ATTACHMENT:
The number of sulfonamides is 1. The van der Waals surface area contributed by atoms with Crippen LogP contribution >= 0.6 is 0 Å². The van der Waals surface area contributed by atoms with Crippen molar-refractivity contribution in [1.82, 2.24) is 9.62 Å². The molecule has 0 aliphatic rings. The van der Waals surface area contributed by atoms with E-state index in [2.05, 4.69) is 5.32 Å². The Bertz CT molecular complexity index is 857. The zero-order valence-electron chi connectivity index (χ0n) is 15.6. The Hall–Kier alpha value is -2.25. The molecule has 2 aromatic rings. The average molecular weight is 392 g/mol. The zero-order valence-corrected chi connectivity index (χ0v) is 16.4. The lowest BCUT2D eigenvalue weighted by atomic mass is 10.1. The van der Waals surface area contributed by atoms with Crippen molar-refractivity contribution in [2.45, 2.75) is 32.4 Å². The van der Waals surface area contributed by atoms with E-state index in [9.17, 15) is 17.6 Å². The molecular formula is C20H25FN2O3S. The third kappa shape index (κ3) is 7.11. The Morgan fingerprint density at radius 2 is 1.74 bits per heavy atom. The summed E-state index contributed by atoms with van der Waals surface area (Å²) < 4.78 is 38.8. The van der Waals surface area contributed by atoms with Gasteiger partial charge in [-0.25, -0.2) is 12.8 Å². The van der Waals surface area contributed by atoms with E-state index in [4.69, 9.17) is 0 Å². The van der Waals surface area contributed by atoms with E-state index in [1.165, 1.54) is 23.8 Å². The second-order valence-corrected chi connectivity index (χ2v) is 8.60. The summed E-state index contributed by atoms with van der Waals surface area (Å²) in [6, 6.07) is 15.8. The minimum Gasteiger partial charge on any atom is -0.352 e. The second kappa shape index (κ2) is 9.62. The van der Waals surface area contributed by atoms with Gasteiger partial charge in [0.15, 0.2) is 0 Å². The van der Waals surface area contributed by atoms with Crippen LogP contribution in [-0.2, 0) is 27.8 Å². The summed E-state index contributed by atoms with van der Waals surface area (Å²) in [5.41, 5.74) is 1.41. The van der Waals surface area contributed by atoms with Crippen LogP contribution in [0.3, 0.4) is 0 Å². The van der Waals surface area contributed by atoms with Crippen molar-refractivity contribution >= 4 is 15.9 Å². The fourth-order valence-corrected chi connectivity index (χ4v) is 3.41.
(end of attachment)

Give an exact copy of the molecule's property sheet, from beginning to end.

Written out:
The number of sulfonamides is 1. The van der Waals surface area contributed by atoms with Crippen LogP contribution >= 0.6 is 0 Å². The van der Waals surface area contributed by atoms with Crippen molar-refractivity contribution in [1.82, 2.24) is 9.62 Å². The molecule has 0 aliphatic rings. The van der Waals surface area contributed by atoms with E-state index in [2.05, 4.69) is 5.32 Å². The Bertz CT molecular complexity index is 857. The zero-order valence-electron chi connectivity index (χ0n) is 15.6. The Hall–Kier alpha value is -2.25. The molecule has 2 aromatic rings. The average molecular weight is 392 g/mol. The zero-order valence-corrected chi connectivity index (χ0v) is 16.4. The lowest BCUT2D eigenvalue weighted by atomic mass is 10.1. The van der Waals surface area contributed by atoms with Crippen molar-refractivity contribution in [2.45, 2.75) is 32.4 Å². The van der Waals surface area contributed by atoms with E-state index in [9.17, 15) is 17.6 Å². The molecular formula is C20H25FN2O3S. The third kappa shape index (κ3) is 7.11. The Morgan fingerprint density at radius 2 is 1.74 bits per heavy atom. The summed E-state index contributed by atoms with van der Waals surface area (Å²) < 4.78 is 38.8. The van der Waals surface area contributed by atoms with Gasteiger partial charge in [-0.25, -0.2) is 12.8 Å². The van der Waals surface area contributed by atoms with E-state index in [4.69, 9.17) is 0 Å². The van der Waals surface area contributed by atoms with E-state index in [1.165, 1.54) is 23.8 Å². The second-order valence-corrected chi connectivity index (χ2v) is 8.60. The summed E-state index contributed by atoms with van der Waals surface area (Å²) in [6, 6.07) is 15.8. The minimum Gasteiger partial charge on any atom is -0.352 e. The second kappa shape index (κ2) is 9.62. The van der Waals surface area contributed by atoms with Gasteiger partial charge in [0.15, 0.2) is 0 Å². The van der Waals surface area contributed by atoms with Crippen LogP contribution in [-0.2, 0) is 27.8 Å². The summed E-state index contributed by atoms with van der Waals surface area (Å²) in [5.41, 5.74) is 1.41. The van der Waals surface area contributed by atoms with Crippen LogP contribution in [0.3, 0.4) is 0 Å². The van der Waals surface area contributed by atoms with Crippen molar-refractivity contribution >= 4 is 15.9 Å². The fourth-order valence-corrected chi connectivity index (χ4v) is 3.41.